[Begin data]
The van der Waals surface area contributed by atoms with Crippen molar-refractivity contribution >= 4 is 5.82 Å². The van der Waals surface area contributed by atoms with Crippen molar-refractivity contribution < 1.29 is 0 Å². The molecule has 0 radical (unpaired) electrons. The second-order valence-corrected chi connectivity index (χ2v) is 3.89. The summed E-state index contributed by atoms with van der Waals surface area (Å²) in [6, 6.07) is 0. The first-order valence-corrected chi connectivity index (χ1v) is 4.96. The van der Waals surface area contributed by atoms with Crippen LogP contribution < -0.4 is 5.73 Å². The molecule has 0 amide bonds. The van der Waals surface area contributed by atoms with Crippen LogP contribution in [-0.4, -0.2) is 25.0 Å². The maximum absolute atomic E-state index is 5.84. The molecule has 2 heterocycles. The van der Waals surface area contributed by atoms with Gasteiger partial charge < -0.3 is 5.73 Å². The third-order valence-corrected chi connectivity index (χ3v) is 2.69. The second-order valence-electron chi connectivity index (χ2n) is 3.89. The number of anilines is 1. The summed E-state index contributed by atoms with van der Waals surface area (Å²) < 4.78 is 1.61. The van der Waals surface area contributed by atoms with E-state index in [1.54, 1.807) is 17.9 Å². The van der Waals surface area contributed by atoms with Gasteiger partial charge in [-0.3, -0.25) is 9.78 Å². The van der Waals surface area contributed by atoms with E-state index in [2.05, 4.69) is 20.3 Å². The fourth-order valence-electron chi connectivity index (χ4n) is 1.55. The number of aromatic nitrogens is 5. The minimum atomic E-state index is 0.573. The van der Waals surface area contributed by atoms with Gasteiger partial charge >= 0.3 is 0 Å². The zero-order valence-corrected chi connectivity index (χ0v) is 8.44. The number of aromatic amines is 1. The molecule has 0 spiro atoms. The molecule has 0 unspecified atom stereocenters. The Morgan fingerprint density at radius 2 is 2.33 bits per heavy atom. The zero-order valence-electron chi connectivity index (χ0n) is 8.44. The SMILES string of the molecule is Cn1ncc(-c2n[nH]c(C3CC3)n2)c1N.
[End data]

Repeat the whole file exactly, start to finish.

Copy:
The van der Waals surface area contributed by atoms with Crippen molar-refractivity contribution >= 4 is 5.82 Å². The van der Waals surface area contributed by atoms with Crippen molar-refractivity contribution < 1.29 is 0 Å². The molecule has 0 radical (unpaired) electrons. The second-order valence-corrected chi connectivity index (χ2v) is 3.89. The summed E-state index contributed by atoms with van der Waals surface area (Å²) in [6, 6.07) is 0. The first-order valence-corrected chi connectivity index (χ1v) is 4.96. The van der Waals surface area contributed by atoms with Crippen LogP contribution < -0.4 is 5.73 Å². The molecule has 0 amide bonds. The van der Waals surface area contributed by atoms with Crippen LogP contribution in [-0.4, -0.2) is 25.0 Å². The maximum absolute atomic E-state index is 5.84. The molecule has 2 heterocycles. The van der Waals surface area contributed by atoms with Gasteiger partial charge < -0.3 is 5.73 Å². The third-order valence-corrected chi connectivity index (χ3v) is 2.69. The second-order valence-electron chi connectivity index (χ2n) is 3.89. The number of anilines is 1. The summed E-state index contributed by atoms with van der Waals surface area (Å²) < 4.78 is 1.61. The van der Waals surface area contributed by atoms with E-state index in [1.54, 1.807) is 17.9 Å². The van der Waals surface area contributed by atoms with Gasteiger partial charge in [-0.3, -0.25) is 9.78 Å². The van der Waals surface area contributed by atoms with E-state index in [2.05, 4.69) is 20.3 Å². The fourth-order valence-electron chi connectivity index (χ4n) is 1.55. The number of aromatic nitrogens is 5. The minimum atomic E-state index is 0.573. The van der Waals surface area contributed by atoms with Gasteiger partial charge >= 0.3 is 0 Å². The zero-order valence-corrected chi connectivity index (χ0v) is 8.44. The number of aromatic amines is 1. The molecule has 0 spiro atoms. The molecule has 0 unspecified atom stereocenters. The Morgan fingerprint density at radius 2 is 2.33 bits per heavy atom. The zero-order valence-electron chi connectivity index (χ0n) is 8.44. The SMILES string of the molecule is Cn1ncc(-c2n[nH]c(C3CC3)n2)c1N.